Colon is a mere hour from Panama City along brand new toll roads. The drive reminded me of the coastal roads in southern California. You can't see the ocean, but you are surrounded by green trees as you gently weave through hilly terrain as you go from the Pacific Ocean side of Panama to the Caribbean side.
To get into the Zona Libra you typically you typically need to get your passport stamped at a nearby custom's office. We hired a "tour guide" at the entrance to sit in the car with us while he drove us through the gates. His fee was $20 for about 3 minutes. (Not a bad gig... I wish I had thought of it.)
Although I heard that tourists come in by foot and walk from store to store, Zona Libre is the size of Disneyland and I didn't feel like walking. It was worth the $20 to have our car inside the zone and not have to stamp our passports.
The inside of the zone is part outdoor mall and part warehouse dock. Many of the stores have splashy window displays showing their shoes, handbags, designer clothes and house ware items. International brands such as Tommy Hilfiger, La Perla and Westinghouse were juxtaposed with banks, logistics companies, and tire stores.
Big trucks jammed the small streets and made speed impossible. The lack of street signs meant we made several wrong turns onto one-way streets. This is definitely an insider's club where you're supposed to know your way around.
After driving around to get the lay of the land, we stopped at a jewelry store that looked intriguing... and had a front-row parking spot. We were buzzed in by a very handsome young man who spoke a decent amount of English. It turns out this particular store was owned by two brothers from Venezuela who sell silver jewelry from Italy. I was offered a beverage, and I felt just like I would if I were at an exclusive boutique on Rodeo Drive.
For you shopaholics out there, playing in a wholesale boutique is a whole different level of fun. We were taken upstairs to vault-like room lined with thousands of drawers. Our guide spent 30 minutes opening drawer after drawer of silver jewelry. Instead of a few items per drawer, there were literally hundreds of items in each drawer. I'd hit utopia. Hundreds of items per drawer times thousands of drawers. I wondered how long I could stay before they kicked me out. I was alone with three handsome men--my Brazilian fiance being one of them--and thousands of pieces of jewelry. If I could get takeout and a soft pillow, I might be tempted to stay for a week.
I had gone into the jewelry store looking for something for myself, but the sparks in my brain ignited when the handsome Venezuelan jeweler told me the prices. Starting at just $1, these solid silver baubles could be readily sold in the US for a huge markup. Plus, with a $500 minimum purchase, someone could launch themselves in the jewelry business for a very small investment.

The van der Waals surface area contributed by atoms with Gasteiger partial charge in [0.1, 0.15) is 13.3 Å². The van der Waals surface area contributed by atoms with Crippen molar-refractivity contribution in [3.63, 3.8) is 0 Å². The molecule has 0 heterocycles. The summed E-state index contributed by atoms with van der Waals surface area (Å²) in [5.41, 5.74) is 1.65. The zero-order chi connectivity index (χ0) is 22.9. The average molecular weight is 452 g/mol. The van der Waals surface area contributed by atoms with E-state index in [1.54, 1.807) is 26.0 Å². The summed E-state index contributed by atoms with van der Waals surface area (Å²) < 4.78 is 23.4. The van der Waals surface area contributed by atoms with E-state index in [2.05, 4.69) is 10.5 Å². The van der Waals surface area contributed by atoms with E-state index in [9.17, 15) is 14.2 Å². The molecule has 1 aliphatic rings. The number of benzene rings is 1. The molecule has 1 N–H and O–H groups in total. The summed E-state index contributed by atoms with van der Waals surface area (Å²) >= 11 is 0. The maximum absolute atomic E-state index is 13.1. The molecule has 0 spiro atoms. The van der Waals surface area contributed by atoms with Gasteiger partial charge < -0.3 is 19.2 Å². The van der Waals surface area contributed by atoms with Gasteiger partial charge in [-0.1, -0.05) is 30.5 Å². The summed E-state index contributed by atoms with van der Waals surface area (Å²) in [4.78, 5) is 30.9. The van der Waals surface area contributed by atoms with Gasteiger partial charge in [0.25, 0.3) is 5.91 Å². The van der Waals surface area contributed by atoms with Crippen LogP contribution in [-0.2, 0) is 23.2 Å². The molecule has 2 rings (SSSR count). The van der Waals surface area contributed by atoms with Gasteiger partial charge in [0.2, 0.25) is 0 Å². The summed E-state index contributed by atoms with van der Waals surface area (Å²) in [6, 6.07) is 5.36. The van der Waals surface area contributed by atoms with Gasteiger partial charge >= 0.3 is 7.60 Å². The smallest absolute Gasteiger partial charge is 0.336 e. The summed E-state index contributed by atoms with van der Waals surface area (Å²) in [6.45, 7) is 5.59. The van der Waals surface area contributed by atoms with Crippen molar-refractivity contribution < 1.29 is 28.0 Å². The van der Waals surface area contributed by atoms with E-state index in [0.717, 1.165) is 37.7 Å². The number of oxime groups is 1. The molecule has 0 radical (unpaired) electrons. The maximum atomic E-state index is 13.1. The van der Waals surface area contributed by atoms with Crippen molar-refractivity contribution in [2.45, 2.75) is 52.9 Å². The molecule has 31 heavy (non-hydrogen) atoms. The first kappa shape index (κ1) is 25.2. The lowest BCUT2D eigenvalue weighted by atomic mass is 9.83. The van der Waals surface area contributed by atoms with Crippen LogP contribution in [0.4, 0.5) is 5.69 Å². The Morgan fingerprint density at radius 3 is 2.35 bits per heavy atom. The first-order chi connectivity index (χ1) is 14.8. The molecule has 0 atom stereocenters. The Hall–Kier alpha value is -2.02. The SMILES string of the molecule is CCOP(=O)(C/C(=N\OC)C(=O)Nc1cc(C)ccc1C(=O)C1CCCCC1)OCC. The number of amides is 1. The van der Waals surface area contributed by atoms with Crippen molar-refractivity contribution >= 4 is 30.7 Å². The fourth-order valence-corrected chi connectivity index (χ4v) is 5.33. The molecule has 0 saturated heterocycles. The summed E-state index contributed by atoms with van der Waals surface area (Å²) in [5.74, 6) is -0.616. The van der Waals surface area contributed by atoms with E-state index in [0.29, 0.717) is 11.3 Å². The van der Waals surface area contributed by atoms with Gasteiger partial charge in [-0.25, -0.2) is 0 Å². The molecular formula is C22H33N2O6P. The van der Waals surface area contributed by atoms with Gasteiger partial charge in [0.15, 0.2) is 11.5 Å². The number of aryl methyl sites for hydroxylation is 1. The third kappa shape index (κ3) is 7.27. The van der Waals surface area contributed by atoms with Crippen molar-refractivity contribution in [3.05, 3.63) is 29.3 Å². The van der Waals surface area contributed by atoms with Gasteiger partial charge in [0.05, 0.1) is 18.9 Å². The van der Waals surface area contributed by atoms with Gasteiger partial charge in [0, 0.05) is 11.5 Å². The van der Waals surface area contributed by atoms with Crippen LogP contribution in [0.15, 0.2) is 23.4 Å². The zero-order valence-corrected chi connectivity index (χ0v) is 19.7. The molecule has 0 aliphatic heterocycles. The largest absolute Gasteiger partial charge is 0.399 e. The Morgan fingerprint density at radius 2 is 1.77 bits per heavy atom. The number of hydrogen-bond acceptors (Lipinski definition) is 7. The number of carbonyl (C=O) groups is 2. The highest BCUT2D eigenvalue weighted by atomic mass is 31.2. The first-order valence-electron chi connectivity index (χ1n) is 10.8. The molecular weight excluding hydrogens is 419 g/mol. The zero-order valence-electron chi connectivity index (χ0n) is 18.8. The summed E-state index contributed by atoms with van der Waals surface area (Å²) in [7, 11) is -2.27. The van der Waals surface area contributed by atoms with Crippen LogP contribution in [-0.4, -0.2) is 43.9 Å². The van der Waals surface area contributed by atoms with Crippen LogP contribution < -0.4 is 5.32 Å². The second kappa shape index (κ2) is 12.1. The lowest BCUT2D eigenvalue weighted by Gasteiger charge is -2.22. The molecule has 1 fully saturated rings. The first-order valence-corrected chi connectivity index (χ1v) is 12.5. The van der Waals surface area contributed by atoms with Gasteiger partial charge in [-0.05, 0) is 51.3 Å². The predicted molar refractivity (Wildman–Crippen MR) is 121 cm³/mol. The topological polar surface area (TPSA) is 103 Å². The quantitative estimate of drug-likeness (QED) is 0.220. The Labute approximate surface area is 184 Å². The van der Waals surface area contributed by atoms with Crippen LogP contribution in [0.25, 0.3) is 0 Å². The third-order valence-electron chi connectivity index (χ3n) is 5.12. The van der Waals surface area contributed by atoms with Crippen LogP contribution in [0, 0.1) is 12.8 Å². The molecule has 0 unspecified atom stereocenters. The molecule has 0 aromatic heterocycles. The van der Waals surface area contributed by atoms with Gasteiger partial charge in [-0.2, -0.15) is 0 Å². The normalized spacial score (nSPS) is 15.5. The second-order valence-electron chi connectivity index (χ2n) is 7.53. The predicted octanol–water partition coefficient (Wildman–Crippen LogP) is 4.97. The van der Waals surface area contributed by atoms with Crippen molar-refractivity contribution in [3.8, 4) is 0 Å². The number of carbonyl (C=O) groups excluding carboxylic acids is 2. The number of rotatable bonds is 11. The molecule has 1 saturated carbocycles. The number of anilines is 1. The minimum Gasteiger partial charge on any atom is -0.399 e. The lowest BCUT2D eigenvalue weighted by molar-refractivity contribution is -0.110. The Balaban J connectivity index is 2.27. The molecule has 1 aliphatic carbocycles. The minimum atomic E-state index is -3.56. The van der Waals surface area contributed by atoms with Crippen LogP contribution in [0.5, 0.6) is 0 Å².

Just before noon, my sweetheart started to get the look in his eyes that meant he needed food, and he pulled me reluctantly from the jewelry store. We found a central place to park and walked for a while, dodging street vendors, workers and other bargain hunters.
One street vendor was selling freshly squeezed orange juice, shouting to passersby that his oranges were the sweetest you would ever taste. It smelled so good I almost stood in line, but my sweetheart was on a mission for real food. Kleriston tried a sample of meat a gyro vendor offered and was hooked. I'm not a fan of street food, so I sat at on a plastic stool while Kleriston's gyro was created. My plan was to hold out for a sit-down restaurant. I watched them make the gyro, and my mouth watered. Surprisingly, everyone at the cart used sanitary habits. They used a knife to cut the meat onto a tray and wore plastic food gloves.
When the gyro was delivered stool-side, I took a bite, and it was both fresh and delicious. I had been watching one of the men at the cart make falafel balls, and I couldn't hold out any longer. I asked for an order and got 7 steaming falafel balls covered with a spicy yogurt dip. It was the best falafel I've ever tasted. Plus, it was actually quite pleasant sitting on a plastic stool in the shade, enjoying a slight breeze and chatting with the street vendors. But the best part was the lunch for two--including two canned sodas--cost just $11.
I left the Zone without buying anything for myself, but I gained a wealth of knowledge. Plus, I had an interesting day and met a few new friends.